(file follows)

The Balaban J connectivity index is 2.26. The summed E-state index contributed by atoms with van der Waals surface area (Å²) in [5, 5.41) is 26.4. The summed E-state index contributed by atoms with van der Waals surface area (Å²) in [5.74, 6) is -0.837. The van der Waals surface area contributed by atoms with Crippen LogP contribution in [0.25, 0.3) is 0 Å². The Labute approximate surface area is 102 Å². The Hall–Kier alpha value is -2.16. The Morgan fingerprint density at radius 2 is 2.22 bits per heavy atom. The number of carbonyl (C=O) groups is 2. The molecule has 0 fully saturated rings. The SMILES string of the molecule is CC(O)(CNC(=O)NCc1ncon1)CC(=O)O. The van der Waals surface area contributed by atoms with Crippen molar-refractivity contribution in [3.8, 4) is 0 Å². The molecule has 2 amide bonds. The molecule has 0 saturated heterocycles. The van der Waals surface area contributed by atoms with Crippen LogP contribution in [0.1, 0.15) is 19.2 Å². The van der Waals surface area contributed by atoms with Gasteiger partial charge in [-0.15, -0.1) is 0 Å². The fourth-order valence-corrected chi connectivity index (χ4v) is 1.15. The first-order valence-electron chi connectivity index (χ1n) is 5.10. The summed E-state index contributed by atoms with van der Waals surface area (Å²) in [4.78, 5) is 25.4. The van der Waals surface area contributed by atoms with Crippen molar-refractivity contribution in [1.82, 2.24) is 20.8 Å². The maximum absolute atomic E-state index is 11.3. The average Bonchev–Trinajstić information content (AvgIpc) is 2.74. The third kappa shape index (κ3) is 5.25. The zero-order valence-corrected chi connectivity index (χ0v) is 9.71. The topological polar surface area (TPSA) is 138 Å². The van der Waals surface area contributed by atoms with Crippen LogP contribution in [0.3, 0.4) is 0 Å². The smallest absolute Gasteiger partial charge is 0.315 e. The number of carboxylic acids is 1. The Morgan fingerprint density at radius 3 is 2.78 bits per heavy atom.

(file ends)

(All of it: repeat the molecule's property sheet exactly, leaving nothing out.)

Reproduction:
The Balaban J connectivity index is 2.26. The summed E-state index contributed by atoms with van der Waals surface area (Å²) in [5, 5.41) is 26.4. The summed E-state index contributed by atoms with van der Waals surface area (Å²) in [5.74, 6) is -0.837. The van der Waals surface area contributed by atoms with Crippen LogP contribution in [0.25, 0.3) is 0 Å². The Labute approximate surface area is 102 Å². The Hall–Kier alpha value is -2.16. The Morgan fingerprint density at radius 2 is 2.22 bits per heavy atom. The number of carbonyl (C=O) groups is 2. The molecule has 0 fully saturated rings. The SMILES string of the molecule is CC(O)(CNC(=O)NCc1ncon1)CC(=O)O. The van der Waals surface area contributed by atoms with Crippen molar-refractivity contribution in [3.8, 4) is 0 Å². The molecule has 2 amide bonds. The molecule has 0 saturated heterocycles. The van der Waals surface area contributed by atoms with Crippen LogP contribution in [0.1, 0.15) is 19.2 Å². The van der Waals surface area contributed by atoms with Gasteiger partial charge in [-0.15, -0.1) is 0 Å². The fourth-order valence-corrected chi connectivity index (χ4v) is 1.15. The first-order valence-electron chi connectivity index (χ1n) is 5.10. The summed E-state index contributed by atoms with van der Waals surface area (Å²) in [4.78, 5) is 25.4. The van der Waals surface area contributed by atoms with Crippen molar-refractivity contribution in [1.82, 2.24) is 20.8 Å². The maximum absolute atomic E-state index is 11.3. The average Bonchev–Trinajstić information content (AvgIpc) is 2.74. The third kappa shape index (κ3) is 5.25. The zero-order valence-corrected chi connectivity index (χ0v) is 9.71. The topological polar surface area (TPSA) is 138 Å². The van der Waals surface area contributed by atoms with Crippen LogP contribution in [0.3, 0.4) is 0 Å². The smallest absolute Gasteiger partial charge is 0.315 e. The number of carboxylic acids is 1. The Morgan fingerprint density at radius 3 is 2.78 bits per heavy atom.